Renters’ Advocates Speak Out for Nevada Tenants’ Rights Bill

by Suzanne Potter, Nevada News Service

Legal-aid groups say complaints by Nevada renters are on the rise, but evictions are down, in the wake of a new landlord-tenant law that took effect July 1. (Wikimedia Commons)

CARSON CITY, Nev. – Legal-aid groups are voicing support for a bill to prevent trouble between Nevada landlords and tenants.

Hear an audio report from Suzanne Potter.

Senate Bill 256 already has passed the Senate and now awaits a hearing in the state Assembly’s Commerce Committee. The bill would make a number of changes, including defining “rent” as only the regular amount due. This would prevent landlords from including late fees in a notice of unpaid rent, which can be confusing to renters.

At the Civil Law Self-Help Center, directing attorney Lauren Pena said that would make the process more transparent.

“This does not take away a landlord’s right to get late fees; it doesn’t take away a landlord’s right to evict somebody for nonpayment of late fees,” she said, “but what it does is, it just clarifies the process for everybody. Across the board, there’s been confusion on this.”

Pena said the Civil Law Self-Help Center in Las Vegas, run by the Legal Aid Center of Southern Nevada, sees about 25,000 landlord-tenant complaints a year. Realtors’ groups have slammed the bill, however, claiming it would create an undue burden on landlords and will prompt them to increase security deposits and tighten credit criteria, affecting lower-income renters. Pena countered that most ethical landlords would be unaffected by this bill.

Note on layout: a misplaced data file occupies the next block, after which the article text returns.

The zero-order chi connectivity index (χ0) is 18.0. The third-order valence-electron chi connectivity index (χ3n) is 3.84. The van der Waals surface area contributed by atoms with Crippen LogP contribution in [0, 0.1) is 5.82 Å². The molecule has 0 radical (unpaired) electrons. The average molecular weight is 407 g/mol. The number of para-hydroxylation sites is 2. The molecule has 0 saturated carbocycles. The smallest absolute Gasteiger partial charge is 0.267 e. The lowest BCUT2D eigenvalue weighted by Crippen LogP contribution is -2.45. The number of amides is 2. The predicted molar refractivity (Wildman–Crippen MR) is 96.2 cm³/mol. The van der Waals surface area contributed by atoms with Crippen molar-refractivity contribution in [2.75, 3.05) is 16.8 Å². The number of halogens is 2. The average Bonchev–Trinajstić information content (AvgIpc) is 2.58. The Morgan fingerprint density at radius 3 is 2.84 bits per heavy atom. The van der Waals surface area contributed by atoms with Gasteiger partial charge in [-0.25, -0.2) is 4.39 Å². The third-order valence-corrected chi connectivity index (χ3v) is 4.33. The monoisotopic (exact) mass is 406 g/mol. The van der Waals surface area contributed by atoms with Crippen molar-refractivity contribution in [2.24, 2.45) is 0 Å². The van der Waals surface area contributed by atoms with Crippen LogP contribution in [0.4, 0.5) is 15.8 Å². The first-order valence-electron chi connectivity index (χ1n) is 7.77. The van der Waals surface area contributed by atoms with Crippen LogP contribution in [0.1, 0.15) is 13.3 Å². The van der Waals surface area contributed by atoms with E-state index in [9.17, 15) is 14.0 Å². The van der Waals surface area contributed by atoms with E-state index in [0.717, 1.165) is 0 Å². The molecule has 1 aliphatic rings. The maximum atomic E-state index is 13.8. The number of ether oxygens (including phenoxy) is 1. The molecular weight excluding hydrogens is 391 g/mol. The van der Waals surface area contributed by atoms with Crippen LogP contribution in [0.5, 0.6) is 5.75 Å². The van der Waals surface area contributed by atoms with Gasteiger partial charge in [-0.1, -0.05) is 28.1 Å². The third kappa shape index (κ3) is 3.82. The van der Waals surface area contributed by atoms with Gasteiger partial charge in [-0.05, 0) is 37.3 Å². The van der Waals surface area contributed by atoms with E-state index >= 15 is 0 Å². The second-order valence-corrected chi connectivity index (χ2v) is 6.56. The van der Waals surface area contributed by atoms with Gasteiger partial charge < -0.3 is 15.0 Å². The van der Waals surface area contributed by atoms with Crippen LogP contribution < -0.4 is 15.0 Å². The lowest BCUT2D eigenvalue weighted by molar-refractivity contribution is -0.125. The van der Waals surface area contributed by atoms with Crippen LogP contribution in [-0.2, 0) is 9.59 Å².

The bill also would make it easier for tenants to prove that a landlord knew about a deficiency but did not make repairs – and it sets up a mechanism for renters to get essentials, such as medicine and baby formula, if they’re locked out because of an eviction. Another provision would give tenants the right to an emergency hearing if a landlord insists on making repairs late at night, something Pena said is particularly a problem for single women.

“When they are feeling the abuse, when they are feeling fearful, when they are not sure if what’s happening is appropriate or not,” she said, “it gives them an immediate procedure to get before a judge and sort that issue out.”

SB 256 also would require landlords to do a walk-through upon request, to identify what tenants can do to get more of their security deposit back. It would mandate that security deposits be returned within 21 days, down from the current requirement of 30 days. The text of the bill is online at leg.state.nv.us.